There you have two examples that illustrate our situation as racialized women, that help understand what is at stake and envisage a way to fight colonialist and Eurocentric feminism.

— Houria Bouteldja, spokeswoman for the PIR (La Indigènes de la République) speaking at the 4th International Congress of Islamic Feminism, in Madrid, 22 October 2010

(Hat Tip to Huimin)

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  • http://www.facebook.com/people/Aaron-Aarons/1419915922 Aaron Aarons

    The best way women AND men can show solidarity with women of oppressed nations is to actively oppose and subvert imperialist interference in and attacks on those nations. Except in cases where the special oppression of women is being carried out by governments or other forces that are clients of imperialism, the fight against such special oppression is the task of women and their allies in those places.

    Imperialist-country solidarity with struggles against special oppression of all kinds in oppressed nations is, unless it is carried out with opposition to imperialism in the forefront, more likely than not to strengthen imperialist interference in those oppressed nations and thus harm women, men, children and the environment in those countries.P.S. I found this page (via google) because I recently met Houria at the University of California in Berkeley and have been meaning to find out more about her work.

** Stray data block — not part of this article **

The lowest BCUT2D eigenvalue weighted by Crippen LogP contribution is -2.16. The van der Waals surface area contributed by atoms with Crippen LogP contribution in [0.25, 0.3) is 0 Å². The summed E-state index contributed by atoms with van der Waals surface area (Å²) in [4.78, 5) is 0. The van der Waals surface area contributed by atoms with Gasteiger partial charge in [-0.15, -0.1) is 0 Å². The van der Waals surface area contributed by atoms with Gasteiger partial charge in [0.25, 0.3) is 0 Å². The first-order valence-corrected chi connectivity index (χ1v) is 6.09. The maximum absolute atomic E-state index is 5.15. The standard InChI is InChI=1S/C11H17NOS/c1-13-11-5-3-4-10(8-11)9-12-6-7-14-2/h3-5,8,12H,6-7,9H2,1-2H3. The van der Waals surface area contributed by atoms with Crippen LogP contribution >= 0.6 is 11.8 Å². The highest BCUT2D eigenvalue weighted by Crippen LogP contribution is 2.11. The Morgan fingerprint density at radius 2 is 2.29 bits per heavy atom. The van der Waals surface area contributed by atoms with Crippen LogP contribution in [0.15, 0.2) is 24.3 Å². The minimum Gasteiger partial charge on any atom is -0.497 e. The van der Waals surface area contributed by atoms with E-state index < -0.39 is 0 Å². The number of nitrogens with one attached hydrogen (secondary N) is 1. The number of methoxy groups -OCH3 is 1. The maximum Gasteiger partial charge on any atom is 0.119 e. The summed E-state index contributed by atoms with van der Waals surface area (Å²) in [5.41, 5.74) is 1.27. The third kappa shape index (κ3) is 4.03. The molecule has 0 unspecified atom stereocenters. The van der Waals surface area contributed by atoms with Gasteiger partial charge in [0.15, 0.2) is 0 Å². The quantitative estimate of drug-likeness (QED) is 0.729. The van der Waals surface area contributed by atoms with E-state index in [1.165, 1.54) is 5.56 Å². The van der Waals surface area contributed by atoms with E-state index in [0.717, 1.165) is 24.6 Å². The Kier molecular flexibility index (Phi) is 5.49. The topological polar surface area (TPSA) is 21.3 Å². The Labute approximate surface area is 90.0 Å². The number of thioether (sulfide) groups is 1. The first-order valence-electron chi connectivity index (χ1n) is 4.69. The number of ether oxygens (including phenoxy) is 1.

• Pingback: The Sorrows Of Europe Or How The Burqa Helps Hide Europe’s Fraying Social And Economic Realities « The Spinning Head()

  • Artcenterjo


  • Ruby

    I don’t disagree with the ideas here – I think they are incredibly important to keep at the forefront of conversations about organizing. I am left uncertain about what -is- appropriate. In the case of the French woman – I can imagine being curious and wanting to ask such a question, and I can also imagine that answer resonating completely. Is the suggestion that the woman should have already known because of the aspects of the conflict that she obviously would have been familiar with? I’m not sure where the line between “we’re here together as women; let’s compare notes on our experiences” and “you’re just not getting it” lies as described here.

    I agree that it can often be tedious and patronizing to witness repeated acts of “solidarity.” What is the appropriate alternative? Most of the people I know who do reach out towards “solidarity” are also doing work in their own “house.” Are we going to cross solidarity totally off the list of acceptable acts?